words and photos by Ruth Venables
Tell us a little bit about yourself and how you got started spinning. My mother and grandmother always encouraged me to be creative, and I really enjoyed visiting craft shows with them growing up. I was lucky that my primary school had some great volunteers who came in each week to teach us art and craft, and this is where I discovered weaving and then spinning, which was demonstrated for us to learn where yarn came from. My mum made me a drop spindle, and one of the school volunteers agreed to give me a few lessons on her wheel, and that’s where my love of spinning really began. I joined a local group and got my first wheel (an Ashford Traveller) soon after.
Do you have a favorite type of yarn to spin? At the moment, my standard yarn seems to be a sport weight 2 ply; I’ve been really focusing on creating smooth and consistent yarns to knit a sweater, but I’ve also been spinning lace and thread weight on my Turkish spindle. I’d like to have a go at creating art yarns next.
What do you like to make with your handspun yarn? I love a good scarf or shawl knitted in handspun yarn; now the weather is cooler I really look forward to choosing one to wear because it makes me so happy to be wearing something I’ve made! I’ve also been using my handspun yarns for weaving on my knitter’s loom to create scarves and cloth I can cut for jackets.
How long have you been reading PLY? I’ve been reading PLY since the very first issue. I was so pleased to find a spinning magazine that was colourful and relevant for the modern spinner. Before I read PLY, I had been led to believe that handspun yarn had to be woollen, 2-ply, and never, ever forward drafted. Imagine how my eyes were opened!
What do you look forward to most when you get an issue? I love to find a quiet moment and sit down with a cup of tea when I open my issue of PLY. My favourite articles are about techniques as I always find there’s something new to learn and I also love reading the reviews of wheels, spindles, and equipment. Although I sometimes find the articles quite technical, it really deepens my understanding and I’m a better spinner because of it.
Tell us about a project you worked on that was inspired by an article, project, or issue of PLY. I was really excited to read the support spindle issue as this is a new technique I’ve learned this year. I have used a drop spindle since I learned to spin, and last year I bought a Turkish spindle to add to my flock. This was soon joined by a support spindle, and I figured that if I could spin on a drop spindle it would be easy to transition. I watched a couple of videos and read an e-book and could spin quite smoothly, but I was finding it hard work; I could control the spindle, but the fibre and yarn was unruly – maybe it wasn’t for me?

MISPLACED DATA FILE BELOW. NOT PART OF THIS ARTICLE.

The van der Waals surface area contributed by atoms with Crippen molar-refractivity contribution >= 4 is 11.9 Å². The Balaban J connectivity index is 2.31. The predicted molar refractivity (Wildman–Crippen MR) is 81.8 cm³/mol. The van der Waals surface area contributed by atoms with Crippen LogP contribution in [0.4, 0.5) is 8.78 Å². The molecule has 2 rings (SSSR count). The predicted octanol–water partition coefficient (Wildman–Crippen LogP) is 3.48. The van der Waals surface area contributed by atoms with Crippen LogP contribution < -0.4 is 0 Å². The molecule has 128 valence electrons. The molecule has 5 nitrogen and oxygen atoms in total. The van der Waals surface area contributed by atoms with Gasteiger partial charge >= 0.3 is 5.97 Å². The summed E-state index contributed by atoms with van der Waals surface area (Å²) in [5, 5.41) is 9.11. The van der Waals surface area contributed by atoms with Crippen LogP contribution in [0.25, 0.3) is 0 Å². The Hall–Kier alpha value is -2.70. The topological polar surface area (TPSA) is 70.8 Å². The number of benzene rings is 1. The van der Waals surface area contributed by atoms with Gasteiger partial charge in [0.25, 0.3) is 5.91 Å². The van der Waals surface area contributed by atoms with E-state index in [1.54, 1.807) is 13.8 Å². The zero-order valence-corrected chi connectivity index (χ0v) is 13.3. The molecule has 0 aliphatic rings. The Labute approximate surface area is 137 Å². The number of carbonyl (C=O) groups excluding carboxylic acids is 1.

When I swapped to a support spindle, I presumed that I would use my normal fibres, straight from the braid like I would for spinning at my wheel, but after reading PLY I could see where I was making mistakes, and I realised I needed to make some changes and start over. I changed my fibre straight away and reached for 100% alpaca; I would never consider using this with my wheel as it’s so fine, but it seemed it was made for the gentle art of support spindling.
I also read with amusement that I had been holding my fibre supply incorrectly and needed a lighter, more lady-like hold, so I carded an airy rolag and followed the photos and directions – suddenly I could spin on my support spindle without a death grip on either the fibre or the spindle and the yarn was flowing beautifully! My support spindle is now my friend, and we spend many happy evenings together spinning superfine fibres into yarn.
Is there anything else you’d like to share with the PLY blog readers? Try different fibres. In general, I’m a wool or wool blend spinner, but I’ve spun some wonderful yarns on my support spindle by using finer fibres that I wouldn’t normally consider. I’ve become a better spinner by adventuring outside my comfort zone!
You can find Ruth on Ravelry as Ruthietoothie.
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